When and if the NHL Lockout finally ends, it will not be easy for the NHL to gain back their disgruntled fans. While the hardcore NHL fans are expected to come back to the game they love en masse, the perimeter fans will be a hard sell, especially in light of the second lockout in eight years.
For many fans, they have lost a measure of trust in the NHL, causing them to second guess their support of the league, billionaire owners and millionaire players that cannot seem to figure out a way to divide more than $3 billion in league revenues.
Behind the scenes the NHL is already attempting to “make nice” with its fan base by participating in some unique community based events which are sure to bring a smile to the faces of those involved.
On December 6th, 2012 the NHL surprised a group of Major Atom Select hockey players and their coaches with a visit to Scarborough Village Arena.
Now, this was no ordinary visit. With the support of Scotiabank and the Hockey Hall of Fame, the NHL brought the Stanley Cup to the arena for a group Parkwoods Hockey League players to enjoy.
Heck, even Phil Pritchard (the keeper of the Stanley Cup) was in attendance, white gloves and all!
Needless to say, the arena was a buzz with players, coaches and parents grinning from ear-to-ear with excitement and pride as they all got to spend some time with Lord Stanley’s Mug.
The event was made even more special as it was a surprise— nobody outside of a few coaches knew that the Cup would be there as they were sworn to secrecy.
The NHL made an official unveiling of the Stanley Cup before their practice at around 7:15 pm where the kids walked into the dressing room and were shocked to find the Stanley Cup sitting there.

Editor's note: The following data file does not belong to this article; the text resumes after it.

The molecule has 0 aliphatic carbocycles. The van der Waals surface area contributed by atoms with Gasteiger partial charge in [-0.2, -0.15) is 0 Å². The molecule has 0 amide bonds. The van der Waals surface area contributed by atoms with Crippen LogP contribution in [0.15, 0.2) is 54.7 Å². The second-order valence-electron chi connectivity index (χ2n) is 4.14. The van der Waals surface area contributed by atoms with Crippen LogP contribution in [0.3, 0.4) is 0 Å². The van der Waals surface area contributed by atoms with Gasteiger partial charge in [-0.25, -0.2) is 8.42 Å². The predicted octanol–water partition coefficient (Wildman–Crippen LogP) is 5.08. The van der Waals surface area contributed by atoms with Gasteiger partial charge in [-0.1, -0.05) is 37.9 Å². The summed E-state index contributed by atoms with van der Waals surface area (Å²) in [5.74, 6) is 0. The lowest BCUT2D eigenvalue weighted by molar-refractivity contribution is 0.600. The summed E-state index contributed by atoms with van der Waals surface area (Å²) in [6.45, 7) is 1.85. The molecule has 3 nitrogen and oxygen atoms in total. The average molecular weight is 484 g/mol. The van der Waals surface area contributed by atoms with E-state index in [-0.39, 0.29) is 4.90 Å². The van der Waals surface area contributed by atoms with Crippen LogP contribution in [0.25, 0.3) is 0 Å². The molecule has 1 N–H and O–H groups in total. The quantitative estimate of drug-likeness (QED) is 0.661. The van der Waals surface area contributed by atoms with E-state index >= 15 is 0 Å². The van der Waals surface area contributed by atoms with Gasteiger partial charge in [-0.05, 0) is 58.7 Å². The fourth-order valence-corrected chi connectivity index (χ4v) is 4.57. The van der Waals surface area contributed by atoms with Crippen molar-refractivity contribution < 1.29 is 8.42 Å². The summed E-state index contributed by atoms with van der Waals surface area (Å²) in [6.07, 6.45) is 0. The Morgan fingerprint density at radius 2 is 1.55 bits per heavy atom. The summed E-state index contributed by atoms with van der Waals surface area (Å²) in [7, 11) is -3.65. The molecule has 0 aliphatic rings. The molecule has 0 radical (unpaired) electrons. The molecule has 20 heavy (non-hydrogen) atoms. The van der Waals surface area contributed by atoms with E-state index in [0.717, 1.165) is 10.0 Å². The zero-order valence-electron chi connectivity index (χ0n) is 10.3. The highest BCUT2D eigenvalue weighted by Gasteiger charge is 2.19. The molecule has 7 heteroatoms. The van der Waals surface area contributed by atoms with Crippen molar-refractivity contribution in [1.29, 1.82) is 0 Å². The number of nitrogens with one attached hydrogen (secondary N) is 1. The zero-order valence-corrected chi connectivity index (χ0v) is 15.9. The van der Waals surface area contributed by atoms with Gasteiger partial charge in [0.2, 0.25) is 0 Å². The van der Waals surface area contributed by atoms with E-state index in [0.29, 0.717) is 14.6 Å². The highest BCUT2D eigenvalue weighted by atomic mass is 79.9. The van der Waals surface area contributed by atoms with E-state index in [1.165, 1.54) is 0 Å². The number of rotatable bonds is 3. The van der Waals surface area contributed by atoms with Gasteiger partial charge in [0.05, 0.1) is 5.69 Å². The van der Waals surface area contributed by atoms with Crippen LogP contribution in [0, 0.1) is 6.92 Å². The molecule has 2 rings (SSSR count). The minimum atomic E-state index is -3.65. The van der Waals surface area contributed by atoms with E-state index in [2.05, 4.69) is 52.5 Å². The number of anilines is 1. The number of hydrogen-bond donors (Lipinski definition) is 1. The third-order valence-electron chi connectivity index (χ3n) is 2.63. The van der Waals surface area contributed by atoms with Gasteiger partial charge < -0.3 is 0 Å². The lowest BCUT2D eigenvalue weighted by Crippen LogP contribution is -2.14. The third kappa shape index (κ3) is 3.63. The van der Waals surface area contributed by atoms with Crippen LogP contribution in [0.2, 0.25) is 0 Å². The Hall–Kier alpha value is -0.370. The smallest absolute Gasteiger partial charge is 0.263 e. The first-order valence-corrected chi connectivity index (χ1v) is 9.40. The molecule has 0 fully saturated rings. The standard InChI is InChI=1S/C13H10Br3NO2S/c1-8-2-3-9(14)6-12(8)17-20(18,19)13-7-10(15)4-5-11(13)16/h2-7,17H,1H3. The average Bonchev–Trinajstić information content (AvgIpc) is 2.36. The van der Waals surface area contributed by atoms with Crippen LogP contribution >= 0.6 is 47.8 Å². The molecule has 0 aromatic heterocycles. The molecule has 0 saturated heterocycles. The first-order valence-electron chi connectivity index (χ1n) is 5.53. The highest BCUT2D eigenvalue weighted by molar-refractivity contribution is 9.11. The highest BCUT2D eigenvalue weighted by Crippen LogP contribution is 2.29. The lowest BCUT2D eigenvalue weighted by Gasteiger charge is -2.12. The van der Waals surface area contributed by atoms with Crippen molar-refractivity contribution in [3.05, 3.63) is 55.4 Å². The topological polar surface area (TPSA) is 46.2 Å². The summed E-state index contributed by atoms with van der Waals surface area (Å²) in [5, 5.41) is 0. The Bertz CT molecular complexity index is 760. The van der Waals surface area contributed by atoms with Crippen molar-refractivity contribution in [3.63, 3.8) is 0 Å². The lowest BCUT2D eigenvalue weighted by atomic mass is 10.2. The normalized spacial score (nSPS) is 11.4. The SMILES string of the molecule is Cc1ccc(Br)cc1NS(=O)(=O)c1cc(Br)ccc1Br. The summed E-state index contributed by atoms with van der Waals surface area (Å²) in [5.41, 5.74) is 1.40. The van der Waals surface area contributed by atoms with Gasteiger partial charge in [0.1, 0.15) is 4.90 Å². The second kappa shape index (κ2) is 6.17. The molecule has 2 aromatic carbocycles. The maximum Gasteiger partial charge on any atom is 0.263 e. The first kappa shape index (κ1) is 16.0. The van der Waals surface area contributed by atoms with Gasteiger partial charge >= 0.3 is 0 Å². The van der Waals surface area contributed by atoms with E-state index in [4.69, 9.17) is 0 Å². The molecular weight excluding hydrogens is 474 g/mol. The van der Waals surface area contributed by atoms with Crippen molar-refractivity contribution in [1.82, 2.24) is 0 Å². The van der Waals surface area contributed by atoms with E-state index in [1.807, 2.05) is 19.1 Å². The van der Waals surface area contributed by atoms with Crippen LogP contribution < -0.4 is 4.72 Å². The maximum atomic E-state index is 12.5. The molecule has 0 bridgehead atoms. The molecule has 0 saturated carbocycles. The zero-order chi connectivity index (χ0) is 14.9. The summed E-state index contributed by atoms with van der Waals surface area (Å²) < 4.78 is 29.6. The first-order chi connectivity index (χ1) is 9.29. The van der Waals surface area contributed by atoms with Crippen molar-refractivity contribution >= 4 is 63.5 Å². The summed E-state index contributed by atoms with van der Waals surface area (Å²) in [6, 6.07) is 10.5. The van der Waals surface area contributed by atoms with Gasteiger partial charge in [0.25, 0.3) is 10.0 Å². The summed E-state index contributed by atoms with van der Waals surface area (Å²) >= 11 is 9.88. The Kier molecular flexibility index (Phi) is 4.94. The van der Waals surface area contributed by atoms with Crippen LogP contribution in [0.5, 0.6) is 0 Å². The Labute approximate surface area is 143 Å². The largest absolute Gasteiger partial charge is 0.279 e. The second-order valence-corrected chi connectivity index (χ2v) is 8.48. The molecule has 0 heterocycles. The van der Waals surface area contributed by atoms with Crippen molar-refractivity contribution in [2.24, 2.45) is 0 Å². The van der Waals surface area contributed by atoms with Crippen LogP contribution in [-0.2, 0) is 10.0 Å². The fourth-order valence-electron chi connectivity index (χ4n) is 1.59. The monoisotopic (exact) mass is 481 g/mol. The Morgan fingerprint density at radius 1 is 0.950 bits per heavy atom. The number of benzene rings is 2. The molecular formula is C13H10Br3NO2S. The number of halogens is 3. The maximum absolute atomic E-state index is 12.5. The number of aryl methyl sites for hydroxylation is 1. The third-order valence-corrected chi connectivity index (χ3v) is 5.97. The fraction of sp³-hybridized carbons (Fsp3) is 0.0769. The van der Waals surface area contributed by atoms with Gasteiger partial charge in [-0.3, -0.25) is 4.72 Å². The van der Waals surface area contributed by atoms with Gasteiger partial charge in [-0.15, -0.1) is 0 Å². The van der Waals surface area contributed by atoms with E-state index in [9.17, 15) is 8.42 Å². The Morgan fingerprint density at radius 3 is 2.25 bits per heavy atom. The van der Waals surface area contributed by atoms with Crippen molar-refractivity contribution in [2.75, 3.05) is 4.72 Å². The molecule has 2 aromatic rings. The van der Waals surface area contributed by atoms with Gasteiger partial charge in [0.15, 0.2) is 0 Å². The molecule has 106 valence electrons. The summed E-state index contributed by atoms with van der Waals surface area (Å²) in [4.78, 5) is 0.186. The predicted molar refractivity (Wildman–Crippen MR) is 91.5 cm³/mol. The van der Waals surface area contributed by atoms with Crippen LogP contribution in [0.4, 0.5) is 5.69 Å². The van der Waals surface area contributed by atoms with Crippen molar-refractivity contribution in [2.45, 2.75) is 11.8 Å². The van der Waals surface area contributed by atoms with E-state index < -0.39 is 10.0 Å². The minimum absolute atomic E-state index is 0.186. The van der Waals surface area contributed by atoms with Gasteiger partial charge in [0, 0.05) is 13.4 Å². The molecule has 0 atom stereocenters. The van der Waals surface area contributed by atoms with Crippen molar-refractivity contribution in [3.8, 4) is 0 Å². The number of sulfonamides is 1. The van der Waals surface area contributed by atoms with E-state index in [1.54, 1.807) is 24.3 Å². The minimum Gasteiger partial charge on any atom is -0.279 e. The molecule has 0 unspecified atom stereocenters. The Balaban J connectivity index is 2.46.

After about 20 minutes of photo’s and hanging out with the Cup in the dressing room, the Cup was brought onto the ice where the players, coaches and family members were able to take a team shot and have their individual picture taken with what many believe to be the best looking trophy in all of sports.
With the Cup on one side of the ice and the players on the other, the coaches put their team through their drills, which I imagine were quite spirited.
After practice they had a mingle session and meet and greet with some food, representatives from Scotiabank and the Cup. The Cup left around 9:15 pm, but not before making a dream come true for everyone in attendance.
The only thing those in attendance were not permitted to do was hoist the Cup— that will have to be earned via a Stanley Cup victory someday.
The Parkwoods Stars Major Atom Selects (who won the tier one championship last season) are a mixed gender team, consisting of two girls—Sarah Brooks, who is one of the teams best defenseman and Sofia Stoetes, who is the backup goaltender. As fate would have it Sophia was not in attendance, but you just know her teammates will have plenty of pictures and memories to share with her upon her return to the team.
Head Coach J. Francis Cooke was asked what the coolest part of having the Stanley Cup in his dressing room was. “It’s hard to say because the entire evening was amazing and extremely well-executed, said Cooke. If I had to say, it had to be the reaction of the kids when they initially walked into the room and saw the Cup there. They literally could not believe it.”
This event, as unique and exciting as it was, is exactly the type of thing the NHL will have to do to bring back the fans. The players will undoubtedly continue to attend their charity events, sign memorabilia and make the odd TV appearance, but it is the personal touches, the unforeseen events that will help re-establish their game and the trust from the fans.
In a time when it is hard to believe NHL hockey will ever be back, this incident was a step in the right direction for the NHL and a sign that, despite the squabble over money and the fact the league is marred in a lockout, the NHL still cares.
Known as an honest, opinionated and trusted writer, Mark Ritter brings a unique view on the Maple Leafs and the NHL in general. Mark has been writing about hockey for almost ten years and is known for bringing an honest view on the Maple Leafs. You can view more of Mark’s work at www.theslapshot.com
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